What happens after you die? Well, you can go to the "good" place and be attended by angels. Or you can go to the "bad" place. The "bad" place, by all accounts, is no day at the beach -- fire, brimstone, reruns of "Love, American Style." Nothing, though, not even hell, could be as bad as "Jacob's Ladder."
The comparison isn't gratuitous. The subject of life and death -- specifically what happens to a young infantryman named Jacob Singer (Tim Robbins) after he's rammed through the gut by a bayonet during the Vietnam War -- is the main topic of discussion here. And it's the film's pretentions to seriousness, to weighing in on the big issues, complete with quotations from Meister Eckhart and philosophizing angels, that inflame our full rancor.
"Jacob's Ladder" plays like an episode of "The Twilight Zone" that's been stuffed with little nuggets from someone's college theology lectures. There are bits of other movies and other stories -- such as "Carnival of Souls" and "Occurrence at Owl Creek Bridge" -- jammed in as well. But we're getting ahead of ourselves, something that the movie is also guilty of -- ahead of itself, behind itself, beside itself.
The picture was shot by Adrian Lyne, who directed "Fatal Attraction," from a script by Bruce Joel Rubin, who wrote the screenplay for the mega-hit "Ghost" and who by now qualifies as the movies' leading authority on after-death issues. Their collaboration is indeed a fatal one; they've added a new circle to Dante's Inferno. A precis of the plot would give too much away, so let's say this: Jacob may be dead, or he may not be. All the weird stuff that keeps happening to him -- the closed subway station, the trains filled with ghoulish faces, the hospital attendant with something like a scary mole in her scalp -- may all be attributable to the aftereffects of an experiment the Army conducted with a powerful new drug called "The Ladder." We may, in fact, be witnessing yet another governmental atrocity. (A title after the movie implies as much.) Then again, maybe not.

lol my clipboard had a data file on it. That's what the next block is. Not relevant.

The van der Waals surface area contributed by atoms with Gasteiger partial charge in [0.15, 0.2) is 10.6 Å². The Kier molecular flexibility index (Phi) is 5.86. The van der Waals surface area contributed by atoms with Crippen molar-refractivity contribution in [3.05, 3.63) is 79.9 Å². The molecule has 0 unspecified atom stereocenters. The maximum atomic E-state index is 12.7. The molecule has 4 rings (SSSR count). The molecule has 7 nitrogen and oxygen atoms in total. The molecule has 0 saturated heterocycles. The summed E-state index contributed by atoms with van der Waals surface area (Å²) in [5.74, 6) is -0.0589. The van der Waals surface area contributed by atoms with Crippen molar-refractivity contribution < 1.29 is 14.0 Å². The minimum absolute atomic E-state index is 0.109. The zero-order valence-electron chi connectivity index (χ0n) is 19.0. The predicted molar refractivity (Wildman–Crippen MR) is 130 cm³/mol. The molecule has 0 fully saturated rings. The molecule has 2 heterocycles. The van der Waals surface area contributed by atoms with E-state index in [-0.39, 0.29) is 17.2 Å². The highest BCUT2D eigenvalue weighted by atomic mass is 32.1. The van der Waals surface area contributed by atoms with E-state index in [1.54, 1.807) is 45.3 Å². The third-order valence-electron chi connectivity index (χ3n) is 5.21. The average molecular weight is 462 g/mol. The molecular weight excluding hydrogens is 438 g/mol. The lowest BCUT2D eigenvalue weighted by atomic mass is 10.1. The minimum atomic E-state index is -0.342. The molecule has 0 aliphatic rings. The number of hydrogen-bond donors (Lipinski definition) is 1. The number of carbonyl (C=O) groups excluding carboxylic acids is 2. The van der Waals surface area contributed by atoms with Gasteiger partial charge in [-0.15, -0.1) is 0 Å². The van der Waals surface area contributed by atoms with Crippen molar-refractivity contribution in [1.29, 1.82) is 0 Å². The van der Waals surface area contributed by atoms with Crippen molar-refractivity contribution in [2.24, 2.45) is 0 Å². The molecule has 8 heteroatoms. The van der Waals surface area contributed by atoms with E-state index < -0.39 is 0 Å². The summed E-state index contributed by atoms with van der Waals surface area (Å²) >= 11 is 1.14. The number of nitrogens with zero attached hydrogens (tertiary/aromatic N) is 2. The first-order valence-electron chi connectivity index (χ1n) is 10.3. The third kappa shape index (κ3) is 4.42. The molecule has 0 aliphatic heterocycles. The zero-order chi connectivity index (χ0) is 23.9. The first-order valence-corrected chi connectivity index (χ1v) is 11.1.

Nothing in this befuddling, infuriating movie is what it seems, and nothing makes sense. We're told that Jacob has left his wife (Patricia Kalember) for another woman, a fiery Latino named Jezzie (short for Jezebel) played by Elizabeth Pena. But Jezzie may not actually exist -- at least not in the so-called "real" world. Still, traipsing around half naked, Jezzie seems entirely more substantial than Jacob, who fluctuates between catatonia and apoplexy. The note of panic in Robbins may come as a result of the actor's nervous desperation at having to find some motive for his actions. This is a big role for Robbins; he has more screen time here than in any other film. But because his scenes are grounded so firmly in unreality, it's not the showcase one might have hoped for.
Pena gives a churlish performance as Jacob's lover, but considering what she had to play, she seems hardly to blame. As with all the characters -- and all the film's action, for that matter -- her part turns out to be little more than a red herring. Danny Aiello shows up as Louis, a chiropractor who makes adjustments in Jacob's spine and, unsuccessfully, in the narrative's as well. He is the movie's explaining angel. What he tells Jacob is that sometimes when you cling too hard to life, angels seem like devils.
But Louis, how come that nurse has a thingy on her head?
Lyne works here in his characteristic hyperactive style. As a director, he's one of the new movie hysterics -- an overwrought group that includes Alan Parker, Oliver Stone and Joel Schumacher -- for whom no emotion ever falls within a normal range and no effect is too tortured. Here, Lyne indulges more in misdirection than in direction; he's a magician turning a sleazy trick. But even his technical skill breaks down. The picture is garbled and cliched, and Lyne can't do what he did in "Fatal Attraction," which is to establish the emotional underpinnings of the story -- here, the hero's corporeal attachments -- so that his fate has some meaning. He and Rubin may have felt they had something to say about our passage from this life to the next, but whatever it is doesn't come across.
Jacob's Ladder, at area theaters, is rated R and contains some nudity, violence and gross-out horror movie stuff.